Avoiding CSS Hacks for Internet Explorer

Back in October, IEBlog issued a call to action, asking developers to clean up their CSS hacks for IE7 testing. Needless to say, a lot of hubbub ensued… both on IEBlog and elsewhere. My contribution to all of the noise was to suggest that developers review their code and use good CSS hacks. But what makes a good hack?

Tantek Çelik, the Godfather of CSS hacks, gave us the answer by explaining how CSS hacks should be designed. In short, they should (1) be valid, (2) target only old/frozen/abandoned user-agents/browsers, and (3) be ugly. Tantek also went on to explain that using a feature of CSS is not a hack.

Now, I’m not a frequent user of CSS hacks, but Tantek’s post made sense to me. In particular, I felt it gave developers direction on how we should be coding to accommodate that sometimes troublesome browser, Internet Explorer. But what I’ve found, through my work with other developers, is that there is still much confusion over the use of CSS hacks and IE. Using examples from the code I’ve seen recently, allow me to demonstrate how to clean up some IE-specific CSS hacks.

The two hacks that I’ve found most often in the code I’ve seen and worked with are the star html bug and the underscore hack. We know these are both IE-specific by checking Kevin Smith’s CSS Filters chart. Let’s look at each of these hacks and see how we can replace them with the same CSS feature-based solution.

The star html bug

This hack violates Tantek’s second rule as it targets current (and future) UAs. I’ve seen this both as a stand alone rule, as well as an override to some other rule in a style sheet. Here are some code samples:

* html div#header {margin-top:-3px;}
.promo h3 {min-height:21px;}
* html .promo h3 {height:21px;}

The underscore hack

This hack violates Tantek’s first two rules: it’s invalid (according to the W3C CSS Validator) and it targets current UAs. Here’s an example:

ol {padding:0; _padding-left:5px;}

Using child selectors

We can use the child selector to replace both the star html bug and underscore hack. Here’s how:

  1. Write rules with selectors that would be successfully applied to all browsers. This may mean starting with no declarations in your rule!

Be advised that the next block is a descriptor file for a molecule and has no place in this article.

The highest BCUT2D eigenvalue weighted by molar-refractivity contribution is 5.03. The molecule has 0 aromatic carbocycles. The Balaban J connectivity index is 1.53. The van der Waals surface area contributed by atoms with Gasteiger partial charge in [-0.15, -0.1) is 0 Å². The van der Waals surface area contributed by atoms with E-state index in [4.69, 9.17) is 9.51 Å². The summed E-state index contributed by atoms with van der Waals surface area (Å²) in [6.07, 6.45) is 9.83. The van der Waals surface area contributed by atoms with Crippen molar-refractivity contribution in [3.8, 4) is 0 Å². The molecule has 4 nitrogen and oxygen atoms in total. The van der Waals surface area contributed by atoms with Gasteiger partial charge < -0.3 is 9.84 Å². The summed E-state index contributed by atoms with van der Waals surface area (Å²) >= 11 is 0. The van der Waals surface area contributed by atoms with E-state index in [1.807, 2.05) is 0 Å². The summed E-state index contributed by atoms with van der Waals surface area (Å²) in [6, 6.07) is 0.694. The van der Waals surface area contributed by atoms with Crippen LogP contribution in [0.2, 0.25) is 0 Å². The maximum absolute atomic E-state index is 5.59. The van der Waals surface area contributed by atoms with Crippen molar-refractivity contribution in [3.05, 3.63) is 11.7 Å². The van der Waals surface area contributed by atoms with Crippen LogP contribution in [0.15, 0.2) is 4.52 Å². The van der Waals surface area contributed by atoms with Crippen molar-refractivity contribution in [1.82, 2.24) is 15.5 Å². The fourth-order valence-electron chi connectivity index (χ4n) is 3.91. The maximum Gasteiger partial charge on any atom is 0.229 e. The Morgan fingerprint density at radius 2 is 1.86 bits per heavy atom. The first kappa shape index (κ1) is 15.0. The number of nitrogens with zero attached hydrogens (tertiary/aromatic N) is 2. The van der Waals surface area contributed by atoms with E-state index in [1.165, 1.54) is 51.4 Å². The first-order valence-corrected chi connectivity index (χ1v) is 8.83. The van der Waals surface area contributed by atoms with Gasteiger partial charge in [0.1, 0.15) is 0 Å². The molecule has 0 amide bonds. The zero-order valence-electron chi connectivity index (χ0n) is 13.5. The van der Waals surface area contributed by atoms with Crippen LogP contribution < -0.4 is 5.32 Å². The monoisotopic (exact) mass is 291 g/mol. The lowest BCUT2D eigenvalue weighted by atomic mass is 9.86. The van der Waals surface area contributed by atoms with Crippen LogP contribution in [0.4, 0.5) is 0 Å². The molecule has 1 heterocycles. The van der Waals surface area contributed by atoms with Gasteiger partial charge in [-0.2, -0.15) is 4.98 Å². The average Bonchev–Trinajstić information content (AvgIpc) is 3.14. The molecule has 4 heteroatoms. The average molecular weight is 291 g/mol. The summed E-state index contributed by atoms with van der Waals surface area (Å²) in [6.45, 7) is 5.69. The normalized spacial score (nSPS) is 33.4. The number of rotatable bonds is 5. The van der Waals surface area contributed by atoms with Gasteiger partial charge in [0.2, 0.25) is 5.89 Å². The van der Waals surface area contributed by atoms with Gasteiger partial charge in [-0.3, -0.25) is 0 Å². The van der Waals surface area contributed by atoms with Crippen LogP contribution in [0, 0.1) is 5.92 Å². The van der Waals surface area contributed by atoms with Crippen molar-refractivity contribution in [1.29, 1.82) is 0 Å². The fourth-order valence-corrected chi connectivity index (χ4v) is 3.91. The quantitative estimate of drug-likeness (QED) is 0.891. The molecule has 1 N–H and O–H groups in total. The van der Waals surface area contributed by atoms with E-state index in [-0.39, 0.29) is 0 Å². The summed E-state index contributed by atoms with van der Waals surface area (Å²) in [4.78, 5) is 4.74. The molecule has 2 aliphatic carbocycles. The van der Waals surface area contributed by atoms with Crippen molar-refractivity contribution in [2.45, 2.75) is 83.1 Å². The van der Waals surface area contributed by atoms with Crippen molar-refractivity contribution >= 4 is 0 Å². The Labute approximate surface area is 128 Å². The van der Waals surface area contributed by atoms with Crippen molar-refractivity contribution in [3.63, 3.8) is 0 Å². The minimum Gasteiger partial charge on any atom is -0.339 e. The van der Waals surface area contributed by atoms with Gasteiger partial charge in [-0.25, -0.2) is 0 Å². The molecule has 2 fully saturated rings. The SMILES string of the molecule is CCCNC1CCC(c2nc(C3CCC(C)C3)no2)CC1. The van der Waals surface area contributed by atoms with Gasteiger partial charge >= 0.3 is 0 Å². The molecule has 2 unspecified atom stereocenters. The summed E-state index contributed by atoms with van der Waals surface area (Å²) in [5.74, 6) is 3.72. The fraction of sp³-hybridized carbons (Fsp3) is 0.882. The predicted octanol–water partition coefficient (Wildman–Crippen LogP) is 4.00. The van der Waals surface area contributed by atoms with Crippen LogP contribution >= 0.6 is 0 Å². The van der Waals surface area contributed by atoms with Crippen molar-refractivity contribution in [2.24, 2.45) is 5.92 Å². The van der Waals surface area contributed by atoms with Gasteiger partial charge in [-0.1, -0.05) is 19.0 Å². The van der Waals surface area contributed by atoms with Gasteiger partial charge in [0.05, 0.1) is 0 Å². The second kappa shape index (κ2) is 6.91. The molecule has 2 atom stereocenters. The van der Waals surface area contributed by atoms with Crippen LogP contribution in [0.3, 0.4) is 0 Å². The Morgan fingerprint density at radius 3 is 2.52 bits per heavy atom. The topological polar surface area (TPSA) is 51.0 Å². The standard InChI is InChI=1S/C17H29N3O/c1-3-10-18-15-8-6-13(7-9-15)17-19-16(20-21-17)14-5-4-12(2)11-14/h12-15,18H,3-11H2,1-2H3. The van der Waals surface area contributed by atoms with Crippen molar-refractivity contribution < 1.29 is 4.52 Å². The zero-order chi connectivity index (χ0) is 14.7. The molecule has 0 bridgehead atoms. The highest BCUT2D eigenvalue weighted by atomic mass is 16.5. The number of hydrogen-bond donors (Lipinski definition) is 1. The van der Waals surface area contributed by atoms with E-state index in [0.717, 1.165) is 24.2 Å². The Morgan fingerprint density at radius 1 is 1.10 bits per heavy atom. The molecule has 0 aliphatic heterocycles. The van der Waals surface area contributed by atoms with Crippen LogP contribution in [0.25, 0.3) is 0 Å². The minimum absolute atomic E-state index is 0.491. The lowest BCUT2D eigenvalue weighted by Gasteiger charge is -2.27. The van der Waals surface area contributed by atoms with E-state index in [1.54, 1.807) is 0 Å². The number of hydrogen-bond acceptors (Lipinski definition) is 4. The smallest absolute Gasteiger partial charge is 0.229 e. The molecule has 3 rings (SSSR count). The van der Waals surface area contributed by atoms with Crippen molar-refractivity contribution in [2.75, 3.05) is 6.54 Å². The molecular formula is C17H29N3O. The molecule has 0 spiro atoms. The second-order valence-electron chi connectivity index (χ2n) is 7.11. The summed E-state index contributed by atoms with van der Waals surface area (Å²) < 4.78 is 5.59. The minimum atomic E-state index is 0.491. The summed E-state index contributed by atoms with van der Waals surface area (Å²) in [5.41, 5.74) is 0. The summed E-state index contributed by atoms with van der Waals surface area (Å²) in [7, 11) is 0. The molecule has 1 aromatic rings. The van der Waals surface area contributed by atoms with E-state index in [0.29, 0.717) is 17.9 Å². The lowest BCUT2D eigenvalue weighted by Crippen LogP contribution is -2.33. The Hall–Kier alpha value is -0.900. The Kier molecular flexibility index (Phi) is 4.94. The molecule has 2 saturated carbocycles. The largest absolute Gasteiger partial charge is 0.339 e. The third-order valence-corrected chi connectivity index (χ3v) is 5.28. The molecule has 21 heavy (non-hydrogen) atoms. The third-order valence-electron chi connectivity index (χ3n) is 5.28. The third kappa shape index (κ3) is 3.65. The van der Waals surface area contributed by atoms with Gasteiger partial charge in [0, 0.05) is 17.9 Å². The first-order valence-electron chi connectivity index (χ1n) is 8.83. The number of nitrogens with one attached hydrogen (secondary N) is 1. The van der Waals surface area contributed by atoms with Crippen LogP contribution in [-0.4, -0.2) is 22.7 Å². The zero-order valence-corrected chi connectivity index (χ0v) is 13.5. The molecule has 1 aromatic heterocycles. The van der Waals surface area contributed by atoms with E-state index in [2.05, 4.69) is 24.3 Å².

div#header {}
    .promo h3 {}
    ol {padding:0;}
  2. To these rules, add the IE-specific declarations.
    div#header {margin-top:-3px;}
    .promo h3 {height:21px;}
    ol {padding:0 0 0 5px;}
  3. After each rule, add a second rule. The selector of the second rule must use a child selector. In this new rule, correct any IE-specific declarations previously made.
    div#header {margin-top:-3px;}
    body > div#header {margin-top:0;}
    .promo h3 {height:21px;}
    .promo > h3 {height:auto; min-height:21px;}
    ol {padding:0 0 0 5px;}
    html > body ol {padding:0;}

Voilà – no more hacks! There are a few caveats to this that I won’t go into… but assuming you’re operating in strict mode and barring any really complicated stuff you’re doing in your code, your CSS will still render perfectly across browsers. And while this may make your CSS slightly heftier in size, it should future-proof it for IE7 (or so I hope). Happy holidays!

About the author

Kimberly Blessing has been developing Web sites since 1994 and has been a professional standards evangelist since 2000. She has worked for large companies like AOL and PayPal, leading their transitions to Web standards. She has also consulted for institutions large and small, helping them migrate to Web standards. She is a member and former Group Lead of the Web Standards Project and is active in other local, grass-roots Web standards efforts. (Geez, can we say “Web standards” any more in this bio?) An instructor in and a graduate of Bryn Mawr College‘s Computer Science program, Kimberly is also passionate about increasing the number of women in technology.

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